Harpo Marx was offered $50,000 to utter the solitary word, ‘Murder!’ in the 1946 film A Night in Casablanca. He declined the offer, adhering to his policy of remaining mute on-screen and in public. In fact, he never spoke a word in any of the Marx Brothers movies and only spoke publicly once, and that was at a concert a year prior to his death in 1964. Because all the Marx Bros films were shot in black and white, audiences were mostly unaware that the curly wig he wore was actually bright red. On the screen it appeared to be blonde. An avid golfer, he left instructions that his ashes were to be spread in the sand trap at the seventh hole of the Rancho Mirage Golf Course in California where he played on a monthly basis.
Theda Bara in Cleopatra (1917)
Until censorship was introduced in the early thirties there was a lot of nudity in Hollywood movies, especially in the days before the arrival of sound in 1927. Cecil B. DeMille took advantage of the absence of policing nudity when he directed Cleopatra (1934) with Claudette Colbert in the title role. Paramount head Adolph Zukor wanted him to make a historical epic with plenty of sex in it. He was aware that censorship in the industry was about to become a fact of life. CB managed to lay his hands on Fox’s print of the 1917 silent version of Cleopatra that had starred Theda Bara and screened it for ideas. On 9 July, 1937, a fire swept through the Fox facility at Little Ferry, New Jersey and almost all of the studio’s archived prints were destroyed, including Theda’s Cleopatra. DeMille was probably the last person to see it.
Lauren Bacall & President Harry Truman
In the train scene in Dead Reckoning (1947), after it is discovered that Sgt Drake (William Prince) is to receive the Medal of Honour, ‘Rip’ Murdoch (Humphrey Bogart) quips that maybe the President will let Drake ‘sit on top of his piano’. He is referring to a then ‘scandalous’ photograph taken at a National Press Club dinner, showing President Harry Truman playing a tune as a beautiful blonde sits perched above him on top of the piano. The blonde is Bogart’s real life wife Lauren Bacall. The snapshot is as tame as dishwater but it caused quite a stir at the time.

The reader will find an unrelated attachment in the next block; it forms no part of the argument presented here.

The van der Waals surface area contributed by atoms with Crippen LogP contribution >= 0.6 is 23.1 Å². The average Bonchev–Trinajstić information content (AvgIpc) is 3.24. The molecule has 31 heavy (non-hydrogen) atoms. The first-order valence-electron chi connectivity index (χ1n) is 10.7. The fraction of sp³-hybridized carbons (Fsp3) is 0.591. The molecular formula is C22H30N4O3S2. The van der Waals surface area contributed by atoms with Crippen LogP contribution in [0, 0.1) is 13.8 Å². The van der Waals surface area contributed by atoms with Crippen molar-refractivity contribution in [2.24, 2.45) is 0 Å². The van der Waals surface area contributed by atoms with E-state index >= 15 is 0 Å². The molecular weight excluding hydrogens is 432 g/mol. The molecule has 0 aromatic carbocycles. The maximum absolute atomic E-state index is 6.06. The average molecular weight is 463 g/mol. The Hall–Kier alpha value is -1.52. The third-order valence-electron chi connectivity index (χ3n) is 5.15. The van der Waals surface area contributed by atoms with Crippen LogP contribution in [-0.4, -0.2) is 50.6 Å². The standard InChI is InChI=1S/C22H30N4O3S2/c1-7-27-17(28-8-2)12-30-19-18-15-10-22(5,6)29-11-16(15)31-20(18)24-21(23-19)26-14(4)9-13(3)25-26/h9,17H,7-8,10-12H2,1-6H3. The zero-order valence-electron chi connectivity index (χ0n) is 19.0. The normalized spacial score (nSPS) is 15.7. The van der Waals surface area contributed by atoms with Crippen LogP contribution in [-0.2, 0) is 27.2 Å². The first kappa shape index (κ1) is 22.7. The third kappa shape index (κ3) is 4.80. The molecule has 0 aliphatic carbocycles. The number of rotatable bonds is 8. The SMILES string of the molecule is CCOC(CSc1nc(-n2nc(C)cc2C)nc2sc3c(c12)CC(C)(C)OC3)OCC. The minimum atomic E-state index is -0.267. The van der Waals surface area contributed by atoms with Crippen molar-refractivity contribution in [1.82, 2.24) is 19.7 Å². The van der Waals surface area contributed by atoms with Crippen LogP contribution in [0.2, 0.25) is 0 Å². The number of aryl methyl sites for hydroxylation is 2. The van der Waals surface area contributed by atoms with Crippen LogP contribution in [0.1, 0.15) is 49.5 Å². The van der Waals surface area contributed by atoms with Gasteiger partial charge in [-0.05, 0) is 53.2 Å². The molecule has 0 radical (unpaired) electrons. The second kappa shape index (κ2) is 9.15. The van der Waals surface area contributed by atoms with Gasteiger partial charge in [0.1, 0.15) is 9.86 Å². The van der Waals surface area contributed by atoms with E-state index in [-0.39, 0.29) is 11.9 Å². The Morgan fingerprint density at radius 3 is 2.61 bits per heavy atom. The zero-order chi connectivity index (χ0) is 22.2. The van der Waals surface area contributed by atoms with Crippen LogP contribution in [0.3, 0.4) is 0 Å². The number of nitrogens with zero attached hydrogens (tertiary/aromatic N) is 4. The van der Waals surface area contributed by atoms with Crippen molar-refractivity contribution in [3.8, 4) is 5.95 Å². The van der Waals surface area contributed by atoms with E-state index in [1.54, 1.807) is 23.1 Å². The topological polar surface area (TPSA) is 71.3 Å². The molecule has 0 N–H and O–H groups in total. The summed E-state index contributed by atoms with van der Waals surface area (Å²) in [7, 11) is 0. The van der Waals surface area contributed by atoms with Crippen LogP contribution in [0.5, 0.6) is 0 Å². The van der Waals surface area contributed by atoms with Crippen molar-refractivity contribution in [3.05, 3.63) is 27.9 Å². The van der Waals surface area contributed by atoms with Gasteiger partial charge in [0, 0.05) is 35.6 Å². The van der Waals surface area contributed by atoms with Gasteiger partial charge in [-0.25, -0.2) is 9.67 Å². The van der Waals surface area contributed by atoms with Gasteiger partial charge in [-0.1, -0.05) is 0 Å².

Cloris Leachman & Gene Wilder in Young Frankenstein (1974)
Oscar-winner Cloris Leachman, (she won three years earlier for The Last Picture Show), appeared in the Mel Brooks comedy Young Frankenstein (1974) and was singularly unimpressed by the star, Gene Wilder, and his unprofessionalism. ‘He killed every take [with his laughter] and nothing was done about it!’ she complained. Shots would frequently have to be repeated as many as fifteen times each before he could finally summon a straight face and avoid ruining the shot. Cloris rightly resented him making a lot of extra, unnecessary work for all concerned, herself included. By the way, director Brooks considers this picture to be the third funniest he ever made – behind Blazing Saddles (1974) and The Producers (1967). For what it is worth, I concur.
Hedda Hopper in Sunset Boulevard (1950)
Billy Wilder wanted rival gossip columnists Louella Parsons and Hedda Hopper to make an appearance at the conclusion of his 1950 feature Sunset Boulevard. Hedda loved the proposition and even came up with an idea for the scene. She and Louella would race each other for the phone at Norma Desmond’s home, Hedda would trip and say sweetly, ‘After you, Louella.’ Unfortunately, Louella petulantly refused to be in the film if Hedda was also going to be in it. In the end only Hedda made it onto celluloid. A totally miffed Louella did not mention the picture in her column for months.
Elizabeth Taylor as Cleopatra
It is common knowledge that Elizabeth Taylor was paid a million dollars to star in Cleopatra (1963), the first movie star, male or female, to crack the magic million for a single performance. It may be less well known that she insisted a cheque for $9,000 be placed in her hand every morning of the shoot before she would condescend to start work for the day. Furthermore, her husband, the ever unpopular Eddie Fisher, had to be paid his $1,500 each week. His job? To make sure his wife made it to the set on time each day. That was his entire job. Liz was well aware that the picture was sending 20th Century Fox to the wall, but she did not appear to be in the slightest bit concerned about that.
Elvis Presley in the US Army
Elvis Presley was paid the princely sum of $145 a month while he was in the US Army. Only $12 of that, however, was realised because his pay was subject to 91% surtax. Not that this overly bothered Uncle Sam’s star recruit. During his hitch, the trade in Presley merchandise – shirts, slacks, ties, statues, masks, even dog tags, plus sheet music and records – brought in a healthy $3 million! And a lovely bonus was his meeting 14 year-old Priscilla Beaulieu, the step-daughter of a USAAF officer stationed in West Germany during Elvis’s tour of duty there. She would marry ‘the King’ eight years later.
Kim Novak & Sammy Davis Jr.
May Britt & husband Sammy Davis Jr.
Kim Novak was contracted to Harry Cohn at Columbia and he had constructed an image of her as a sweet, friendly girl from Chicago. In his bigoted eyes, however, that image took a battering when she began dating black singer/ actor Sammy Davis Jr. Intent on putting an end to their budding romance, Cohn put in a call to an enforcer in Vegas and asked him to take care of the problem for him. The man assured him he would pick up Sammy and put a proposition to him: ‘You’ve only got one eye; want to try for none?’ Sammy was duly driven out into the desert and the question was posed to him. Shortly after that he suddenly married Lorena White, an African-American Vegas show girl he barely knew. After a few weeks later they started divorce proceedings. In November 1960 he wed May Britt. Like Kim she was white but, unlike Kim, she was not one of Cohn’s ingénues. She was contracted to 20th Century Fox.